To fight fat, put down fork

The F-word [fructose]” [Sept. 3] accurately captures America’s battle with food. Sugar remains a popular culprit for weight gain, but data show that while sugar consumption remains fairly stable, our obesity rates are still skyrocketing.

Consumption of cheese, the number one source of saturated fat in the American diet, has tripled over the past 30 years. The average American now consumes more than 33 pounds of cheese, 200 pounds of meat and nearly 60 pounds of added fats and oils each year, compared with 11 pounds of cheese, 178 pounds of meat and 38 pounds of added fat in 1970.

As we advance national wellness initiatives and as we continue to discuss ways to fight obesity, let’s take a closer look at the center of our plates.

Joseph Gonzales, Physicians Committee for Responsible Medicine,Washington

The toll of organ donation

Regarding the article about losing a relative and organ donation [“In family’s loss, finding a last gift,” Sept. 3], I went through a somewhat similar set of decisions with my 51-year-old brother in 2009. Once I made the choice to let him go and give the gift of life to others still here, it was surprisingly painful to go through the process of having him declared brain-dead. I had never contemplated that with organ donation there is not the finality of the last breath, the pulling of the plugs, the silence of all those machines. It took its toll on me to watch him progress to brain-dead, but your story reminds me that two men are alive and well today thanks to my brother’s kidneys. That brings me comfort through my tears. Thank you for sharing this story and putting light on the importance of organ donation.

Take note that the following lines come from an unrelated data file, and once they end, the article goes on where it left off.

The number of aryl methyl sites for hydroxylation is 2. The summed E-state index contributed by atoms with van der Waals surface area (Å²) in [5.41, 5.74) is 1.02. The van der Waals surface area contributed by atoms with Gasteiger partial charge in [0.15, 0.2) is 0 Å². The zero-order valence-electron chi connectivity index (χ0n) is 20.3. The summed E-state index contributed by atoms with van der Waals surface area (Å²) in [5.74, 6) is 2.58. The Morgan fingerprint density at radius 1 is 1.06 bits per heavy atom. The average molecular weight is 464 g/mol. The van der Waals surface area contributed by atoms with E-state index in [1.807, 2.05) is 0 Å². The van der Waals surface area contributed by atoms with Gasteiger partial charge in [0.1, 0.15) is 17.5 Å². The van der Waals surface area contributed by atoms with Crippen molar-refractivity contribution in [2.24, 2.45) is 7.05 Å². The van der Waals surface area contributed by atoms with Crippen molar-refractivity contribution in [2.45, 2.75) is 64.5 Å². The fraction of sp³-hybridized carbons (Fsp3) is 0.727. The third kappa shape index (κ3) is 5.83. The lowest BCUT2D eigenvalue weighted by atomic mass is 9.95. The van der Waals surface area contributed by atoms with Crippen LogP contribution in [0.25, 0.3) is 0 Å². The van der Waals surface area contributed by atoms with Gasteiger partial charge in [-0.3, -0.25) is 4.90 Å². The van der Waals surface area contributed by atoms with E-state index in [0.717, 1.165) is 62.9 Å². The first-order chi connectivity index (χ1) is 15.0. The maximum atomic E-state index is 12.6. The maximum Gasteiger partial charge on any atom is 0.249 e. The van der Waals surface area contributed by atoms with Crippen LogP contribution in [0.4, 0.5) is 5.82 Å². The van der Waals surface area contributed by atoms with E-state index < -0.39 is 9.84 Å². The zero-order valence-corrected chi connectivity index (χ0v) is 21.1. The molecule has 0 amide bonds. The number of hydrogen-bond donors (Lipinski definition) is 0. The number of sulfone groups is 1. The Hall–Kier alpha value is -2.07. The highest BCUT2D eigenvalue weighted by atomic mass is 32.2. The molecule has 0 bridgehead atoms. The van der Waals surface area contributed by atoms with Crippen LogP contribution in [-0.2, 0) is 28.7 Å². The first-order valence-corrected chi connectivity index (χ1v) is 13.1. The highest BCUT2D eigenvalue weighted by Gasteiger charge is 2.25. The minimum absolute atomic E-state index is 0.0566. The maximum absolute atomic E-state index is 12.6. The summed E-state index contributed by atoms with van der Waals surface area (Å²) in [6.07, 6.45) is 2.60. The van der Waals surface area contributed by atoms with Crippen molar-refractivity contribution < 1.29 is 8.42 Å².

If sugar consumption is stable, why do the obesity rates continue to rise? Reader weighs in. (Deb Lindsey/For the Washington Post)

Cheryl Bruner, Washington

Fertility program

We were encouraged to see your article “Pre-chemo options may help women preserve fertility” [Aug. 27], which discussed the costs surrounding fertility preservation for patients with cancer.

Walgreens and Ferring Pharmaceuticals have a collaboration to provide free access to certain fertility medications and educational resources as part of Ferring’s Heart Beat program. The program is a patient assistance initiative funded by Ferring and provided as a public service to eligible women of reproductive age who have received a new cancer diagnosis and wish to under­go fertility preservation prior to the start of their cancer treatment. The program offers eligible patients select fertility medications at no cost.

Aaron Graff, Ferring Pharmaceuticals Inc., Parsippany, N.J.